I received a rather lovely e-mail the other day from Berlin courtesy of Thomas in which he queried whether I had a disdain for Suede given that they hadn’t featured on the blog.  I was surprised this was the case – the band had certainly been on the old blog a few times  – but indeed Thomas was right.  In what is now fast approaching 1,000 posts, I haven’t mentioned Suede except in passing.

I wasn’t fortunate enough to latch on to them so early that I saw them in 1992 when they played what is now regarded as a legendary gig at King Tut’s in Glasgow, but I was in the audience on 1 April 1993 when they returned to the city on the tour promoting the self-titled debut LP that had been released just a few days earlier.  The gig was at the now demolished Plaza Ballroom on the south side of the city and it remains in my memory as one of the most dynamic and energetic performances that I’ve ever witnessed, in the main down to the astonishing guitar playing from Bernard Butler although to be fair Brett Anderson was a terrific frontman.

There were three singles issued in advance of the album.  I bought all of them on CD and what was particularly impressive was the quality of the b-sides.  In all, you’d find nine tracks and there’s a case to be made that almost all of them would all find their way onto an ICA…well they would if I was penning it.

The down side was that having made so many great tracks available so early on that some of the tracks on the debut LP initially sort of felt like a bit of a letdown in comparison.  A few weeks later a fourth single then lifted from the album (again with two new b-sides – no remixes or live versions for these boys) and then on Valentine’s Day 1994 the band issued their fifth single, a brand new song with two more new songs.

It was an astonishing run of 45s that even now, more than 20 years on are well worth a listen.  It’s not that I fell out of love with Suede after this, but they had set such a high standard that was going to be impossible to maintain that I became a bit detached. I still bought the singles and albums but never went out of  my way to see them in the live setting.  Besides, and although the new line-up was still enthralling, it wasn’t the same without Bernard.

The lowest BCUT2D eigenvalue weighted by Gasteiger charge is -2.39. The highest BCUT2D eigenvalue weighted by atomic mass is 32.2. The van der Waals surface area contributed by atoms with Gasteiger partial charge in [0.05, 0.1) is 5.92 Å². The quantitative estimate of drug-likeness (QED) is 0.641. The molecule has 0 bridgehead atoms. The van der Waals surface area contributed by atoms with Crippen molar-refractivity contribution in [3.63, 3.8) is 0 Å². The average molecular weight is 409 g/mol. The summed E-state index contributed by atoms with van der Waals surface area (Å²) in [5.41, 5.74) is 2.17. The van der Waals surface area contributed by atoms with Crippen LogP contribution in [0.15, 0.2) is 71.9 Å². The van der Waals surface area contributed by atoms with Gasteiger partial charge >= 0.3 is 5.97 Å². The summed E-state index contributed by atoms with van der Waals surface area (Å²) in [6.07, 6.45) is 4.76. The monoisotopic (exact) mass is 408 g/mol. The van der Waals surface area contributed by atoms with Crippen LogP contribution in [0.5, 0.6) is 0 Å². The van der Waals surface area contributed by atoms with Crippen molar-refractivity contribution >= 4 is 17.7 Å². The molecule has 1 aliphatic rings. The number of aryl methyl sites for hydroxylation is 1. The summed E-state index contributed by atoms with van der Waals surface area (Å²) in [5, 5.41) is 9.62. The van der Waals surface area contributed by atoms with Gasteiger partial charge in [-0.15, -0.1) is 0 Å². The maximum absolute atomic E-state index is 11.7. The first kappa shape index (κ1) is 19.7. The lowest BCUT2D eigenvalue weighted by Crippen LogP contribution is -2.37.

mp3 : Suede – The Drowners
mp3 : Suede – To The Birds
mp3 : Suede – My Insatiable One

mp3 : Suede – Metal Mickey
mp3 : Suede – Where The Pigs Don’t Fly
mp3 : Suede – He’s Dead

mp3 : Suede – Animal Nitrate
mp3 : Suede – Painted People
mp3 : Suede – The Big Time

mp3 : Suede – So Young
mp3 : Suede – Dolly
mp3 : Suede – High Rising

mp3 : Suede – Stay Together (edit)
mp3 : Suede – The Living Dead
mp3 : Suede – My Dark Star
mp3 : Suede – Stay Together (full version)



  1. Felt the later LPs they kind of became a parody of themselves …. With every other song seeming to have gasoline in the lyrics. However the 2’comeback LPs have been fantastic , with the latest my lp of the yr so far. Also the b side collection Sci fi lullabies shows they were up there with the smiths in the effort they put in to the singled

  2. I can agree with FoWR here for the most part, there was a dip, but the last two albums are great. Night Thoughts which is just about 2 months old now, is getting regular play here and Outsiders is certainly near or at the top of the list of my favorite songs so far in 2016.
    As for the sea change with Bernard Butler leaving the band, I think they did a great job of adjusting and dealing with the outside chatter it caused.

  3. Today I bought Dog Man Star from Oxfam exeter. It’s wonderful.
    Weirdly I hated it when it first came out. I think Stay Together is their best single and in The Living Dead they have a song better than most bands ever even dream of writing. Top stuff JC. Thanks.

  4. When I belatedly started falling, hard, for Suede in what was laughable YEARS after their rise to prominence, I was delighted to find that here was a band with more B-sides than album tracks! There were NO remixes in the middle of an era where I despised remix styles [yes!]! I did not become a Suede fan until hearing “She’s In Fashion” in [gasp] 1999. Why did I discount Suede for seven years? I blame the NME. A friend “gifted” me with an Air Mail subscription as a birthday present one year and I grew so tired of the buildup that when I finally heard an early single [either “The Drowners” or “Metal Mickey”] it was non-plussing in the extreme compared to the hyperbole I’d been exposed to [for the first time, really] as an American on the outside looking in through the NME porthole.

  5. Can’t disagree with you at all here; like you, I bought the first 3 on CD single and I think I probably ended up listening to the extra tracks more than the lead single. Jacques is right (as always), The Drowners is the pick of the bunch. After that.-.well the Butler exit wasn’t long away which explains a lot. And yes, the new albums are mighty fine too. Good to have them back.

  6. I adore Dog man star, it’s a masterpiece. And coming up is a pure glam pop stompathon. After that they went downhill..
    However they have since returned with 2 fine Lp’s and this years Night Thoughts is as good/if not better than their early stuff.

    I met Bernard late last year after a McCalmont & Butler gig. What a lovely guy.

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